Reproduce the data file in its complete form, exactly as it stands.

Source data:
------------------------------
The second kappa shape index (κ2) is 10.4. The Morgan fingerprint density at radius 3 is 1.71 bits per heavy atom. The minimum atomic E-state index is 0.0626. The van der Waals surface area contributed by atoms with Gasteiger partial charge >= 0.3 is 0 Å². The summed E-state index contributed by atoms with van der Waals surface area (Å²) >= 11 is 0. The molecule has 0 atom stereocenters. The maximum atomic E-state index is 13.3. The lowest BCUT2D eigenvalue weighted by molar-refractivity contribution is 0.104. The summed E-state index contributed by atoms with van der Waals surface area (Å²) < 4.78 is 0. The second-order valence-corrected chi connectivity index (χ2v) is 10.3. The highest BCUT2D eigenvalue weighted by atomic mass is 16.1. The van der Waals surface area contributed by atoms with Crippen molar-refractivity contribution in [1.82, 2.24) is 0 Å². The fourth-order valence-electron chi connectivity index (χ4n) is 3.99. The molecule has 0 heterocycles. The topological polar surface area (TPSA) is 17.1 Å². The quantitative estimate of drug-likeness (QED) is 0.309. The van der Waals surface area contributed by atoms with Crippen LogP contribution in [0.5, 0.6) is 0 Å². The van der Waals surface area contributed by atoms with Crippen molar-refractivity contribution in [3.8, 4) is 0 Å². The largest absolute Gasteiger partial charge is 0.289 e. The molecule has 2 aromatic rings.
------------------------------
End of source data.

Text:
The second kappa shape index (κ2) is 10.4. The Morgan fingerprint density at radius 3 is 1.71 bits per heavy atom. The minimum atomic E-state index is 0.0626. The van der Waals surface area contributed by atoms with Gasteiger partial charge >= 0.3 is 0 Å². The summed E-state index contributed by atoms with van der Waals surface area (Å²) >= 11 is 0. The molecule has 0 atom stereocenters. The maximum atomic E-state index is 13.3. The lowest BCUT2D eigenvalue weighted by molar-refractivity contribution is 0.104. The summed E-state index contributed by atoms with van der Waals surface area (Å²) < 4.78 is 0. The second-order valence-corrected chi connectivity index (χ2v) is 10.3. The highest BCUT2D eigenvalue weighted by atomic mass is 16.1. The van der Waals surface area contributed by atoms with Crippen molar-refractivity contribution in [1.82, 2.24) is 0 Å². The fourth-order valence-electron chi connectivity index (χ4n) is 3.99. The molecule has 0 heterocycles. The topological polar surface area (TPSA) is 17.1 Å². The quantitative estimate of drug-likeness (QED) is 0.309. The van der Waals surface area contributed by atoms with Crippen LogP contribution in [0.5, 0.6) is 0 Å². The van der Waals surface area contributed by atoms with Crippen molar-refractivity contribution in [3.8, 4) is 0 Å². The largest absolute Gasteiger partial charge is 0.289 e. The molecule has 2 aromatic rings.